Agroforestry is a practice of farming that combines trees and livestock or crops together. This may be in the form of hedgerows, tree clumps or strips, trees planted round the edges of fields, or even bringing livestock into existing woodland.
Below are short documentary films, practical resources and articles you’ll find helpful when thinking about implementing agroforestry systems on your farm.
Through the eyes of three farmers, in Devon, Brecon and Perthshire, this short documentary explores the benefits of agroforestry on upland farms.
Trees and hedgerows provide shade and shelter for livestock, but they also improve soil health, capture carbon and encourage wildlife and biodiversity.
Agroforestry systems also makes financial sense for farm businesses.
Combining trees with crops or livestock is more productive, better for wildlife and healthier for the planet, but only 3% of the UK’s farmland currently practices agroforestry.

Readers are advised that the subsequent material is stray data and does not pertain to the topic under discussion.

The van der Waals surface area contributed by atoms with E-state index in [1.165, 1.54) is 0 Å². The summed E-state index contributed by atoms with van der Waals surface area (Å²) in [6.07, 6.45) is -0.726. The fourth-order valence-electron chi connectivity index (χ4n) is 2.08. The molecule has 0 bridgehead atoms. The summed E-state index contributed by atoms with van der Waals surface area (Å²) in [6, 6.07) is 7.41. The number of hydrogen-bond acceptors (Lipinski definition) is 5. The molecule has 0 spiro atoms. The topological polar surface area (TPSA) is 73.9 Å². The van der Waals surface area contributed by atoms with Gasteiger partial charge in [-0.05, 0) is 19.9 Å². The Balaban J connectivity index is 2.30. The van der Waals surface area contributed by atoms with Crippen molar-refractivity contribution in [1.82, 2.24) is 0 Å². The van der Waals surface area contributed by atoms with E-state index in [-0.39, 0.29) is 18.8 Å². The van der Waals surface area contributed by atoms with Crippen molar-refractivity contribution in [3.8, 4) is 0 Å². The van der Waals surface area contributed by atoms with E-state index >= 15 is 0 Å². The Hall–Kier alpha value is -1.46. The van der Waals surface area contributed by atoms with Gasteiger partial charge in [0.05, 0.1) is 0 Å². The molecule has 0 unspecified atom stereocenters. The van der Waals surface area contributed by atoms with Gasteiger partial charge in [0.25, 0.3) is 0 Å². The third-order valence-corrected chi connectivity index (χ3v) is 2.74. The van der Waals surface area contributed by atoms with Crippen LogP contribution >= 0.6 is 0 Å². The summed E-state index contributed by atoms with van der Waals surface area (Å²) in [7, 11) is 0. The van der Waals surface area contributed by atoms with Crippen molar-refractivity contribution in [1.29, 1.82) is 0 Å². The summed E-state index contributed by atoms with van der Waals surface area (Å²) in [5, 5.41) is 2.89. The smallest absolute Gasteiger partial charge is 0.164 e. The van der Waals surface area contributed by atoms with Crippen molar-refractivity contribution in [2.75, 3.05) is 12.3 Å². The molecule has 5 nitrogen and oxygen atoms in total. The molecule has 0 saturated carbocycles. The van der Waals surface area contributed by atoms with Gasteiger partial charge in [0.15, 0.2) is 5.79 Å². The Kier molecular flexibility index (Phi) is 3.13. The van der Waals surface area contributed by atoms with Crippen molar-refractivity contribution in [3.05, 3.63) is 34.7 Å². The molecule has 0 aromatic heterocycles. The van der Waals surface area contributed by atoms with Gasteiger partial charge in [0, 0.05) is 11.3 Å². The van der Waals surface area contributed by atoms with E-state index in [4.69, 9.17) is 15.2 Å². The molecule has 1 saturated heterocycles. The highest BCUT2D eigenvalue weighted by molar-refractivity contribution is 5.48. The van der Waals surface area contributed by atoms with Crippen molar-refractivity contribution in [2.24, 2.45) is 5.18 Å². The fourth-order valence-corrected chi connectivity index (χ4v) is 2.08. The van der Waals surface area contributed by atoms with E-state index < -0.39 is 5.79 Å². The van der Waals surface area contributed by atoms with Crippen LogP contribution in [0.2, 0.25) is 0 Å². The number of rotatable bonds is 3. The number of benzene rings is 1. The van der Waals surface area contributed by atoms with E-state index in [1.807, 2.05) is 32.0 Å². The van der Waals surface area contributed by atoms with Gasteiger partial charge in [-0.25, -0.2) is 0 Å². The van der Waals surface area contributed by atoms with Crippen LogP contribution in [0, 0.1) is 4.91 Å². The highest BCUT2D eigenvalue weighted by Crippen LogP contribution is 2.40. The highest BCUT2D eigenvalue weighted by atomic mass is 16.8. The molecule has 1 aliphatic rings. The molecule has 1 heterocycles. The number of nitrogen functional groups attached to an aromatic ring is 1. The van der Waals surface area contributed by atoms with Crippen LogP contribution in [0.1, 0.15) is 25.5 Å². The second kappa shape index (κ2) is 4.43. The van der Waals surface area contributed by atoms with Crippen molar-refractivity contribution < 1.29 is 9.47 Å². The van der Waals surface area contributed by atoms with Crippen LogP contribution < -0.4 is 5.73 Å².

Find out how we’re working with farmers to achieve our goal of over half of UK farms having agroforestry systems in place by 2030 in this agroforestry documentary video.
We’re asking forest custodians and policy makers to work with us and others to collectively manage forests better, for our climate, nature and people.
This means planting more trees that are made up of a wide range of species and allowing natural processes to occur.
It means protecting forest soils and canopies, creating high quality nature-friendly forest products, and integrating more trees and forests into farming.
The biggest impact can be achieved when regenerative forestry fully integrates with agroecological farming and wildlife conservation.
Find out how agroforestry helps you to:
improve soil health
keep water sources clean
improve animal welfare
Silvo-pastoral agroforestry: grazing animals under trees. The animals enrich the soil while the trees provide shade, shelter and fodder for the animals.
Silvo-arable agroforestry: crops grown beneath or between trees, often in rows which are large enough for a tractor to tend to the crops without damaging the trees. This is farming in 3D, the trees and the crops occupy different levels above ground, below ground where the tree roots will reach down deeper than the crops.